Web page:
If you or someone you care for receives an email or text claiming to be from your bank or a similar entity asking for any personal details, this is most likely illegitimate and fraudulent.  Banks will never ask for personal details via text or email, so if you have any concerns call your bank and let them know so that they can verify this for you.  Refrain from clicking any suspicious links in emails you receive, only open them if they are from a trusted source.

There have been many cases of scammers showing up at people’s doorsteps claiming to be someone they are not to gain people’s trust and try and get inside the house to steal from or exploit vulnerable individuals.  Before letting a stranger in your house, ask what company they are from and contact them to confirm their visit.  If you have any doubts at all then do not let them in.

Adult Grooming

Adult grooming can take many forms and one of these is financial abuse. The Care Act 2014 describes financial abuse as ‘having money or other property stolen, being defrauded, being put under pressure in relation to money or other property, and having money or other property misused.’ This can often be hard to detect, and the perpetrators are, more often than not, people that you know or even trust.

People with dementia can be at a higher risk of financial abuse than others, due to their potential cognitive difficulties. Abusers prey on the vulnerability of people living with dementia and often use manipulative tactics for momentary gain. This can leave people with dementia and their families unable to pay for the crucial support and care that they need.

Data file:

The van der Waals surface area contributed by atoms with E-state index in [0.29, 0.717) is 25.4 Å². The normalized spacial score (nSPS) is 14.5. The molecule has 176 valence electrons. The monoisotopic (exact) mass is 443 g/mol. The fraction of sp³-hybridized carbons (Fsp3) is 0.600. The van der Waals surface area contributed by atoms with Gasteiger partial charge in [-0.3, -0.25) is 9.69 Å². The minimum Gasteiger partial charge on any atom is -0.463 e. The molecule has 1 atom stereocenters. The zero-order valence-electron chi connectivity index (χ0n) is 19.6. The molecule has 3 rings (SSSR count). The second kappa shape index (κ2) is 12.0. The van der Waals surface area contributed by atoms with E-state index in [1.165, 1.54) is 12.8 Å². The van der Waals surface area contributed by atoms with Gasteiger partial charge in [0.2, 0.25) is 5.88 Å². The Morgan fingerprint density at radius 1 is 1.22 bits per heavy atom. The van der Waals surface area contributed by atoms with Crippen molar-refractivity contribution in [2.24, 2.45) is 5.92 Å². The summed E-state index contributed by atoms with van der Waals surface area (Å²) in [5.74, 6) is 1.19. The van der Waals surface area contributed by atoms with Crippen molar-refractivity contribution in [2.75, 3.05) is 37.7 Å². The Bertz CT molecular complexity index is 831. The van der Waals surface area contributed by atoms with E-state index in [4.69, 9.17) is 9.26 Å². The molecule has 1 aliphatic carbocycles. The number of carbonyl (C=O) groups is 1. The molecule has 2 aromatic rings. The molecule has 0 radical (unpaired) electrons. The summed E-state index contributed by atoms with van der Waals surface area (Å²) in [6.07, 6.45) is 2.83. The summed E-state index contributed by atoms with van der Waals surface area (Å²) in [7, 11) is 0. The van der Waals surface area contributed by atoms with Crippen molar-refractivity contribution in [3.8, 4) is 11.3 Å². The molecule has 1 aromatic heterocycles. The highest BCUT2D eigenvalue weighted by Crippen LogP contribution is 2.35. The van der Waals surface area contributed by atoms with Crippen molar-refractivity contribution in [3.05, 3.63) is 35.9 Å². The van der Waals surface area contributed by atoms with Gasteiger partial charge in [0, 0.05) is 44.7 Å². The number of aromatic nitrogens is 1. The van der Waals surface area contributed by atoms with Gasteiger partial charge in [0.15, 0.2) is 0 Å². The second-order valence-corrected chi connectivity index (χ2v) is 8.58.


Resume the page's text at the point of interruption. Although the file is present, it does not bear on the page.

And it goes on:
Common examples of financial abuse include theft, withholding money from an individual, forging signatures on cheques, taking away pension payments/benefits or forcing someone to make changes to their will. These can have lasting effects and can often cause emotional trauma for those involved.To prevent this, people with dementia are advised to appoint a lasting power of attorney that they trust with their finances. The individual does not have to be a legal professional and you can appoint more than one if you wish.

The donor can appoint a property and financial affairs attorney, who should make decisions regarding the management of property, bills, pensions etc; or a welfare and health attorney, who should manage the donor’s healthcare provider, choice of care home and so on.

Creating Safer Organisational Cultures

Its important to acknowledge and understand your role in safeguarding as we all have a responsibility in both work and society to protect the health, wellbeing and human rights of individuals.  This is to ensure that people can live free from abuse, harm and neglect.

Here at ADSS we are proudly using safeguarding as a way to help empower people living with dementia.  We know we cannot get complacent about our confidence, to ensure that we always keep safeguarding and the safety of the people we support at the front of mind.

Ongoing communication between our teams and maintaining our relationship with the local safeguarding team will stand us in good stead, but above all we must ensure we keep trusting our instincts to know when something is not right and have the confidence to do something about it.